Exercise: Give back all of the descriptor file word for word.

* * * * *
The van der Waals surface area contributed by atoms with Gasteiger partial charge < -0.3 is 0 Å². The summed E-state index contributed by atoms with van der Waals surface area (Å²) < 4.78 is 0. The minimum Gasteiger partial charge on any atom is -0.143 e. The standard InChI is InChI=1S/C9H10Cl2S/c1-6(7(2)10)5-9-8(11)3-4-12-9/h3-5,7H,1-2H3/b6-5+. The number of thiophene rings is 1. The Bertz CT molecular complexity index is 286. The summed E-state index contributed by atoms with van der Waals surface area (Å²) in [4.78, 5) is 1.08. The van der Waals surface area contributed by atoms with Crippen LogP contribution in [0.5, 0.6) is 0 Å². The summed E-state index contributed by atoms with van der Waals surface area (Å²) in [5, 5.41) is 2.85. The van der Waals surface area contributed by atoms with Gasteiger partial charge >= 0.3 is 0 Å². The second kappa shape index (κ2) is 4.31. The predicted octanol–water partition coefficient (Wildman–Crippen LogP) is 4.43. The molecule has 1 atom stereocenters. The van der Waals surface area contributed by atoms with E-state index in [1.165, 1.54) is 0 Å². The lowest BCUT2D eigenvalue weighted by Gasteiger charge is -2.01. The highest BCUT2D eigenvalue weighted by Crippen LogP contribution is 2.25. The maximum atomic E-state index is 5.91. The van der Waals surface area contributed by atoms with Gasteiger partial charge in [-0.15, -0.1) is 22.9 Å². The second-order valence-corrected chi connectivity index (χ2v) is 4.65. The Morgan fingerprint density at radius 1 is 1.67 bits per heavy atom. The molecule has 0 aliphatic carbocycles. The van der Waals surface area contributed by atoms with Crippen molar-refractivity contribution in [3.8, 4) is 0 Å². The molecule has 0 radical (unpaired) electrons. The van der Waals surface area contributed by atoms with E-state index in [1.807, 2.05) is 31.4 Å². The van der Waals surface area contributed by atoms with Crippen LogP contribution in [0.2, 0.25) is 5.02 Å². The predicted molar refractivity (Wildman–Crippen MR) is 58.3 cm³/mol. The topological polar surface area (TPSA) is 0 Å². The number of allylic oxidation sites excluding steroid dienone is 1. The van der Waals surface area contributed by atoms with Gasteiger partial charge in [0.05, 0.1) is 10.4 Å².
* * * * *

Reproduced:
The van der Waals surface area contributed by atoms with Gasteiger partial charge < -0.3 is 0 Å². The summed E-state index contributed by atoms with van der Waals surface area (Å²) < 4.78 is 0. The minimum Gasteiger partial charge on any atom is -0.143 e. The standard InChI is InChI=1S/C9H10Cl2S/c1-6(7(2)10)5-9-8(11)3-4-12-9/h3-5,7H,1-2H3/b6-5+. The number of thiophene rings is 1. The Bertz CT molecular complexity index is 286. The summed E-state index contributed by atoms with van der Waals surface area (Å²) in [4.78, 5) is 1.08. The van der Waals surface area contributed by atoms with Crippen LogP contribution in [0.5, 0.6) is 0 Å². The summed E-state index contributed by atoms with van der Waals surface area (Å²) in [5, 5.41) is 2.85. The van der Waals surface area contributed by atoms with Gasteiger partial charge >= 0.3 is 0 Å². The second kappa shape index (κ2) is 4.31. The predicted octanol–water partition coefficient (Wildman–Crippen LogP) is 4.43. The molecule has 1 atom stereocenters. The van der Waals surface area contributed by atoms with E-state index in [1.165, 1.54) is 0 Å². The lowest BCUT2D eigenvalue weighted by Gasteiger charge is -2.01. The highest BCUT2D eigenvalue weighted by Crippen LogP contribution is 2.25. The maximum atomic E-state index is 5.91. The van der Waals surface area contributed by atoms with Gasteiger partial charge in [-0.15, -0.1) is 22.9 Å². The second-order valence-corrected chi connectivity index (χ2v) is 4.65. The Morgan fingerprint density at radius 1 is 1.67 bits per heavy atom. The molecule has 0 aliphatic carbocycles. The van der Waals surface area contributed by atoms with Crippen molar-refractivity contribution in [3.8, 4) is 0 Å². The molecule has 0 radical (unpaired) electrons. The van der Waals surface area contributed by atoms with E-state index in [1.807, 2.05) is 31.4 Å². The van der Waals surface area contributed by atoms with Crippen LogP contribution in [0.2, 0.25) is 5.02 Å². The predicted molar refractivity (Wildman–Crippen MR) is 58.3 cm³/mol. The topological polar surface area (TPSA) is 0 Å². The number of allylic oxidation sites excluding steroid dienone is 1. The van der Waals surface area contributed by atoms with Gasteiger partial charge in [0.05, 0.1) is 10.4 Å².